snorkeling, diving, tubing, and swimming



Beneath the kayaks' paddles, the surfboards' swooshing fins, and the touring catamarans' bouncing pontoons, lives a cool, quiet blue world that belongs to Kauai's abundant sea life. Diving and snorkeling tour operators provide instructions on how to use their equipment and even how to get great photographs and videos of your sea adventures. Some of the best snorkeling locations are: Koloa Landing; Lawai Beach; Poipu Beach Park; Lydgate Park; Tunnels Beach; and Kee Beach. Grab a snorkel, mask, and flippers for an afternoon, and enter Kauai's enchanted underwater world.

"Tubing" is a unique experience. Plan to get wet. Tubing takes you on a guided tour through jungles and tunnels using former sugar plantation irrigation waterways while you "float on air," relaxed on an inner tube. Tubing is an effortless way to tour some of the island's otherwise inaccessible areas.

surfing



Surfing, boogie boarding, kite-surfing, and windsurfing are popular water sports on Kauai. If you have a favorite board, you can check it as airline baggage (for an extra fee) or you can rent gear on island.

Key spots for surfing include: Polihale; Major's Bay at Barking Sands; Davidson's at Kekaha; Pakalas; Poipu Beach; Lawai Beach (also called PKs and Acid Drop); Shipwrecks; Nawiliwili Harbor; Hanalei Bay; Tunnels; and Cannons. Check with local lifeguards and surfers for a report on conditions and be aware of dangerous currents, increasing swells, and rip currents.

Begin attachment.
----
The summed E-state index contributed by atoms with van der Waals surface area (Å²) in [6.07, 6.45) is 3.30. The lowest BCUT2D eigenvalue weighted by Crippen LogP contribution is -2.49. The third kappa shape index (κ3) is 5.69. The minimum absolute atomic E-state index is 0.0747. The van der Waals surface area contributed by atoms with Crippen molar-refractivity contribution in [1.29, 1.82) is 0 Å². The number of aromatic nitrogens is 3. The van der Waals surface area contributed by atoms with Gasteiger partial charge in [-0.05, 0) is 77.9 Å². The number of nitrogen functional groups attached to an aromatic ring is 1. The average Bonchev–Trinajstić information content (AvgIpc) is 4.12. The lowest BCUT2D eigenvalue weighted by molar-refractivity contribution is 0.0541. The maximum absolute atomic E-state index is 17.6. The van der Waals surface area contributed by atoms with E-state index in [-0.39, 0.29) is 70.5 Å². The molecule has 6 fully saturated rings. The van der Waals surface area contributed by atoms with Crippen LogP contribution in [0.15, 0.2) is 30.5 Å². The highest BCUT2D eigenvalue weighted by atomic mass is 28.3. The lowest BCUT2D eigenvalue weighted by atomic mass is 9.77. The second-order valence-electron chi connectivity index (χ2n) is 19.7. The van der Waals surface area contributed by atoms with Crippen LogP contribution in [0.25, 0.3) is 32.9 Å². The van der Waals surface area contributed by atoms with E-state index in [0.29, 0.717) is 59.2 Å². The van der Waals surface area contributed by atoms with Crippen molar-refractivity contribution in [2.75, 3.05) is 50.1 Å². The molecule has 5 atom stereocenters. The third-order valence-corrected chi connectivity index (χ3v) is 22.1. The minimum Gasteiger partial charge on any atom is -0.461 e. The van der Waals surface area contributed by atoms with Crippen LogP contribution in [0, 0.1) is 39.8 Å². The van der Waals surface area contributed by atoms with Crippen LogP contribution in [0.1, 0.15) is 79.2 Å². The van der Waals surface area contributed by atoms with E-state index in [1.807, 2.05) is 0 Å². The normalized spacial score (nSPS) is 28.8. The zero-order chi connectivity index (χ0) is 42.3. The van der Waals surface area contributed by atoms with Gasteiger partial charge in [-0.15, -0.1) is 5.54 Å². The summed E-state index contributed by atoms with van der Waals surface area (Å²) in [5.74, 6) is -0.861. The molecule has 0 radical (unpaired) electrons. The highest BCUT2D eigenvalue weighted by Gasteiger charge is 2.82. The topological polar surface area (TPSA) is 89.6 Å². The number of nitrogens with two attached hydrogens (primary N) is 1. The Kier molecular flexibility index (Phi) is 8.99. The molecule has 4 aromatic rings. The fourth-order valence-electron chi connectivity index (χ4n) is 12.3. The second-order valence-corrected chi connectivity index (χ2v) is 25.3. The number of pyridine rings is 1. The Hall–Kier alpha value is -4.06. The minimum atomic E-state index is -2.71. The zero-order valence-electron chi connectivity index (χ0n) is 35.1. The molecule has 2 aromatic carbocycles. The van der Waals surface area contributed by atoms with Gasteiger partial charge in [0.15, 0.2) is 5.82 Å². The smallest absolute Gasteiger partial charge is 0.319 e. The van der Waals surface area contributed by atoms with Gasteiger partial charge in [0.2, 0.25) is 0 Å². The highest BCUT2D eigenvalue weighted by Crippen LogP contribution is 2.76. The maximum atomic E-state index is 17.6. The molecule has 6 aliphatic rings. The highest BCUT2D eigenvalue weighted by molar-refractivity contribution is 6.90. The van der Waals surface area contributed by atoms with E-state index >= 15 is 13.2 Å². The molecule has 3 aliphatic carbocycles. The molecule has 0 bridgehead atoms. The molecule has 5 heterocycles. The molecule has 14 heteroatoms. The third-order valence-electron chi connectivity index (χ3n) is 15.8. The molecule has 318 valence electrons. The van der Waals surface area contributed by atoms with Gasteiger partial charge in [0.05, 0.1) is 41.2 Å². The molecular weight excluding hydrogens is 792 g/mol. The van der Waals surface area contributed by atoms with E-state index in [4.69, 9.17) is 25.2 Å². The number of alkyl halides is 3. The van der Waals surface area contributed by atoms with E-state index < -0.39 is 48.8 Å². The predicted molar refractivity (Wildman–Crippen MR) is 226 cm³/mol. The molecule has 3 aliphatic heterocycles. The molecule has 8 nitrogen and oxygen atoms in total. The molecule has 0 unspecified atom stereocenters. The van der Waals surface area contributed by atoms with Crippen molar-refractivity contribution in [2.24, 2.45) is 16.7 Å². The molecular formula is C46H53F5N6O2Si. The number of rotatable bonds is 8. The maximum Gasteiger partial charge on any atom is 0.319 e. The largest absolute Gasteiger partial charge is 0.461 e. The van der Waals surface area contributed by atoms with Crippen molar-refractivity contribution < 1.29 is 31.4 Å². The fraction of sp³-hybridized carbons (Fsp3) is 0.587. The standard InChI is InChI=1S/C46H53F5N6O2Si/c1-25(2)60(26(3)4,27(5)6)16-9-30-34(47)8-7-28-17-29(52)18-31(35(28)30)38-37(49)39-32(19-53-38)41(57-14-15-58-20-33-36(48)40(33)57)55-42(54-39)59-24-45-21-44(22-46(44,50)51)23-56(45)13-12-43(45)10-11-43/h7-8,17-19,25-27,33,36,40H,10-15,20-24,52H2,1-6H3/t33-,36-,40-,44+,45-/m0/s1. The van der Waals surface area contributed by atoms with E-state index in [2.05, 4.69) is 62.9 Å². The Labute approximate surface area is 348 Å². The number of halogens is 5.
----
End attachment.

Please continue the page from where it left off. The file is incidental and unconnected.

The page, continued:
Windsurfing/kite-surfing spots include: Salt Pond; Mahaulepu; Anini Beach; Hanalei Bay; and Y-Camps (YMCA at Haena). For local wind and surf conditions, call (808) 245-3564 or 245-6001.

fresh-water fishing



Anglers may be surprised to learn that freshwater fishing for trout and bass on Kauai's rivers, ponds, streams, and reservoirs is remarkable. You can trout fish at Kokee State Park (on Kauai's west side) in designated streams, reservoirs, and "ditches." Trout fishing season begins with a 16-day period in August and continues on weekends and holidays through September. Large-mouth bass, small-mouth bass, and the exotic South American peacock bass have been caught in Kauai's reservoirs.

Fishing licenses are required and available online at http:// www.hawaii.gov/dlnr/dar/licenses.htm. For more information, call the Department of Land and Natural Resources, Division of Aquatic Resources at (808) 274-3344.

deep-sea fishing



If you are hooked on deep-sea fishing, both exclusive and shared charter trips are available. Shared charters reduce your cost, but fish caught on shared trips are divided among passengers. Excursions can vary from several hours long to up to two-day overnight adventures to remote fishing spots around the island. On these exciting excursions, you fish for ono, billfish, ahi, mahi-mahi, and more.

For fishing, kayaking, snorkeling, diving, surfing, sailing, whale-watching, Kauai is happy to bathe you in multiple water sports. Whatever ways you choose to get wet in, on, or under the water the experience is bound to be therapeutic in the magical waters surrounding Kauai.